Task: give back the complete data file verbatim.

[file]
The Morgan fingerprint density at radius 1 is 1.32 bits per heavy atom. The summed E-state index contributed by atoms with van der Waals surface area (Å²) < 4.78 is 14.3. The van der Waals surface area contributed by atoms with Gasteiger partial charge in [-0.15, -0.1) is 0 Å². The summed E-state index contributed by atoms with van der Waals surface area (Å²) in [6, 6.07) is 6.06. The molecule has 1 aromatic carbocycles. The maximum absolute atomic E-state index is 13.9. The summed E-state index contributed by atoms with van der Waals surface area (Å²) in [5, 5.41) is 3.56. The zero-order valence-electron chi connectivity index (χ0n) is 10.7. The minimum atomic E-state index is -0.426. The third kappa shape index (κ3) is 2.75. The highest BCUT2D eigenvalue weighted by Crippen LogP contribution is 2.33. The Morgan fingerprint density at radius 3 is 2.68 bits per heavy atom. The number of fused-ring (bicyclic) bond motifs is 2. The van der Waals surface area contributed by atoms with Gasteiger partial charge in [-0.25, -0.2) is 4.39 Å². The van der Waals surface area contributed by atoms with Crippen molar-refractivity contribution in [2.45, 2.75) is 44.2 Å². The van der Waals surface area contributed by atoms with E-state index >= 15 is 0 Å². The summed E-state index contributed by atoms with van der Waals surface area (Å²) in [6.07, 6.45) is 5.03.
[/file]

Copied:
The Morgan fingerprint density at radius 1 is 1.32 bits per heavy atom. The summed E-state index contributed by atoms with van der Waals surface area (Å²) < 4.78 is 14.3. The van der Waals surface area contributed by atoms with Gasteiger partial charge in [-0.15, -0.1) is 0 Å². The summed E-state index contributed by atoms with van der Waals surface area (Å²) in [6, 6.07) is 6.06. The molecule has 1 aromatic carbocycles. The maximum absolute atomic E-state index is 13.9. The summed E-state index contributed by atoms with van der Waals surface area (Å²) in [5, 5.41) is 3.56. The zero-order valence-electron chi connectivity index (χ0n) is 10.7. The minimum atomic E-state index is -0.426. The third kappa shape index (κ3) is 2.75. The highest BCUT2D eigenvalue weighted by Crippen LogP contribution is 2.33. The Morgan fingerprint density at radius 3 is 2.68 bits per heavy atom. The number of fused-ring (bicyclic) bond motifs is 2. The van der Waals surface area contributed by atoms with Gasteiger partial charge in [-0.25, -0.2) is 4.39 Å². The van der Waals surface area contributed by atoms with Crippen molar-refractivity contribution in [2.45, 2.75) is 44.2 Å². The van der Waals surface area contributed by atoms with E-state index >= 15 is 0 Å². The summed E-state index contributed by atoms with van der Waals surface area (Å²) in [6.07, 6.45) is 5.03.